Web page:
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HTC Evo Shift 4G (Sprint) review: HTC Evo Shift 4G (Sprint)

HTC Evo Shift 4G (Sprint)

Bonnie Cha Former Editor
Bonnie Cha was a former chief correspondent for CNET Crave, covering every kind of tech toy imaginable (with a special obsession for robots and Star Wars-related stuff). When she's not scoping out stories, you can find her checking out live music or surfing in the chilly waters of Northern California.
Bonnie Cha
6 min read


HTC Evo Shift 4G (Sprint)

The Good

The HTC Evo Shift 4G has a solid design with a comfortable physical keyboard. The Android 2.2 smartphone is 4G capable and can be used as a mobile hot spot.

The Bad

Lacks a front-facing camera and HDMI port.

The Bottom Line

For those who crave a physical keyboard, the HTC Evo Shift 4G is a solid choice with a more wallet-friendly price than its 4G competitors, and it doesn't sacrifice too many features.

Debuting just before CES 2011, the HTC Evo Shift 4G is Sprint's third 4G smartphone and also the most affordable one in its lineup. At $149.99 with a two-year contract, it's $50 less than the Samsung Epic 4G and the HTC Evo 4G and sure, the cheaper price comes with some trade-offs--smaller display, 800MHz processor (versus 1GHz), no front-facing camera or HDMI port--but the Evo Shift still has plenty to offer. Running Android 2.2, the smartphone has 4G support and solid performance. It also combines an easy-to-use physical keyboard in a more compact and solid design. If you're counting your pennies or prefer your devices on the smaller side, the HTC Evo Shift 4G is a great alternative to the Epic 4G.

The HTC Evo Shift 4G takes some style cues from its eye-catching, touch-only sibling, the HTC Evo 4G, but the Shift stands out on its own, as it combines high-quality look and feel. At 4.6 inches tall by 2.3 inches wide by 0.6 inch thick and 5.9 ounces, the slider smartphone is much more comfortable to hold than the larger and wider Evo. In addition, the soft-touch finish and aluminum accents give it a more premium feel than the Samsung Epic 4G, which felt a bit plasticky and slick.

The HTC Evo Shift 4G is more compact and solid-feeling device than the Epic 4G.

Of course, with a more compact design, screen size is going to be a bit of a trade-off. Measuring 3.6 inches diagonally, the Evo Shift's display is a bit smaller than the ones on its keyboard-equipped competitors--the Epic 4G has a 4-inch touch screen, whereas the T-Mobile G2 has a 3.7-inch display--so you don't enjoy quite as much screen real estate while browsing the Web or viewing multimedia. However, the display is sharp and clear with an 800x480-pixel resolution. It also has a proximity sensor, a built-in accelerometer, and pinch-to-zoom support, all of which were responsive during our testing.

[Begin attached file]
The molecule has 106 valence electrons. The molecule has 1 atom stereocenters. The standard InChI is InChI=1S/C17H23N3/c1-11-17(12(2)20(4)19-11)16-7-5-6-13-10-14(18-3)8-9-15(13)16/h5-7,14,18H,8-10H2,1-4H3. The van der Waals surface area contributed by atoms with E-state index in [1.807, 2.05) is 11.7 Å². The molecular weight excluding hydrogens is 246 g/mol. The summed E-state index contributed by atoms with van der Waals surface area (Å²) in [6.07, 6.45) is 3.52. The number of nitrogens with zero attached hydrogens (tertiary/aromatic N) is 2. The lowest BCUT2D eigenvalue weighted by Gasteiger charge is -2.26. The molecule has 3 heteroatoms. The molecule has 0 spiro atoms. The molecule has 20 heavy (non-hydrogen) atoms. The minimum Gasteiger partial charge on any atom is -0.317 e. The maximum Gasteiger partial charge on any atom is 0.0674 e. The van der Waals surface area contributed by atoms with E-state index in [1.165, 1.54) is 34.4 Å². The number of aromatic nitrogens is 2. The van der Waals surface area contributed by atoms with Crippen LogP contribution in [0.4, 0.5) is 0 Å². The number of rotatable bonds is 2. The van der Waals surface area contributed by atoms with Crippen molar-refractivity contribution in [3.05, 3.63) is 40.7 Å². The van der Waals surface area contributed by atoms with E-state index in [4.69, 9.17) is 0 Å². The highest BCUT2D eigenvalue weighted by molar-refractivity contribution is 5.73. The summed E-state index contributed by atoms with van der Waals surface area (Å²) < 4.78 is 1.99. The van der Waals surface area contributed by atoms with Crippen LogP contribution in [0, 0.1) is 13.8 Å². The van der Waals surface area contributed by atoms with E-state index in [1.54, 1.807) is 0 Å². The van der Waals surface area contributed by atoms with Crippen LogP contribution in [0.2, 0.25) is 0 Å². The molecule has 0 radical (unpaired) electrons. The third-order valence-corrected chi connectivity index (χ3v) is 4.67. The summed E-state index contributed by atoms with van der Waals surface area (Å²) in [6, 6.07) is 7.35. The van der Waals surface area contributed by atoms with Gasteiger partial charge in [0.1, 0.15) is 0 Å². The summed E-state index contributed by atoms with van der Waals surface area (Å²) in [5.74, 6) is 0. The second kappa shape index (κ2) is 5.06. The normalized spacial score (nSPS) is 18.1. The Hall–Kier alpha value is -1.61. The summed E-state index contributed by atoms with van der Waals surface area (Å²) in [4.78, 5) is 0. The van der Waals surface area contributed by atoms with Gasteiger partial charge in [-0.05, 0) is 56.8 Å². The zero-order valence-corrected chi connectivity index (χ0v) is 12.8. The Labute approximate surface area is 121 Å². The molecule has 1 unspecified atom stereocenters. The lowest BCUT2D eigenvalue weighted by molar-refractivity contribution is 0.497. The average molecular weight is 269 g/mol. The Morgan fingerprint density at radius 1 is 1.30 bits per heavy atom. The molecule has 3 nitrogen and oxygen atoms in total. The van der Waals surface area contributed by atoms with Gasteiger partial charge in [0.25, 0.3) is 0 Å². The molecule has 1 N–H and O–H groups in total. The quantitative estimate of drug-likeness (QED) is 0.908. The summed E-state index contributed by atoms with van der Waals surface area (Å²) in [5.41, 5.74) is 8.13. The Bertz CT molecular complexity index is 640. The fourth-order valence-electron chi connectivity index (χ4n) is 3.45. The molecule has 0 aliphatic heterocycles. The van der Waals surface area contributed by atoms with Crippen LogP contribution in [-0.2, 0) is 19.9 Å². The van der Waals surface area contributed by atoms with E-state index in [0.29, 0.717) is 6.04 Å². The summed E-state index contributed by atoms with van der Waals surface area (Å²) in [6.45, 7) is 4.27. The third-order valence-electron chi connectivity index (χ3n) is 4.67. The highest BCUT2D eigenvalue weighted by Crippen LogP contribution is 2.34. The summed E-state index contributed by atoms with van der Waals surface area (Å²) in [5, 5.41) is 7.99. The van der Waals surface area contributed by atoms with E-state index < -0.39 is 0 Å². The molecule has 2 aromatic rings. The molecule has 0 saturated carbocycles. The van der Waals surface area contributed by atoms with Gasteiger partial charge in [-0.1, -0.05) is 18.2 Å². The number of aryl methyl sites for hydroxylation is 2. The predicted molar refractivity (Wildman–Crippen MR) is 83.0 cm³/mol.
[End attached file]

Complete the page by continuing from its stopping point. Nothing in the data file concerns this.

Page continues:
Of course, for some, the main draw of the Evo Shift's design may be the physical keyboard, and we don't think it will disappoint. The four-row keyboard features rectangular buttons that are a good size and have a decent amount of spacing between them. The Epic 4G's keyboard still takes the cake for comfort and ease of use, but still, we had very few mispresses on the Evo Shift. The buttons also have a nonslippery texture, and though they're a bit flat, they provide nice, tactile feedback.

Overall, we thought the Shift's keyboard was easy to use.

There is no dedicated number row; instead, they share space with the letter keys on the top row. You do get a D-pad on the lower right-hand side, but it's small enough that it doesn't interfere with the overall ergonomics of the keyboard. There are also several handy shortcuts on the bottom. We should note that the slider mechanism on the Evo Shift is quite strong. The screen locks securely into place, and unlike on the T-Mobile G2, the hinge feels sturdy enough to hold up over prolonged use.

Like the Evo 4G, the Shift features four touch-sensitive controls below the display for the home screen, menu, back, and search functions. On the left side, you'll find a volume rocker and Micro-USB port; the power button and 3.5mm headphone jack are located on top. The camera and flash are on back. To access the microSD expansion slot, you have to pull out the battery, which is inconvenient, but to make matters worse, it's rather difficult to remove the media card.

The HTC Evo Shift 4G comes packaged with an AC adapter, a USB cable, a 2GB microSD card, and reference material.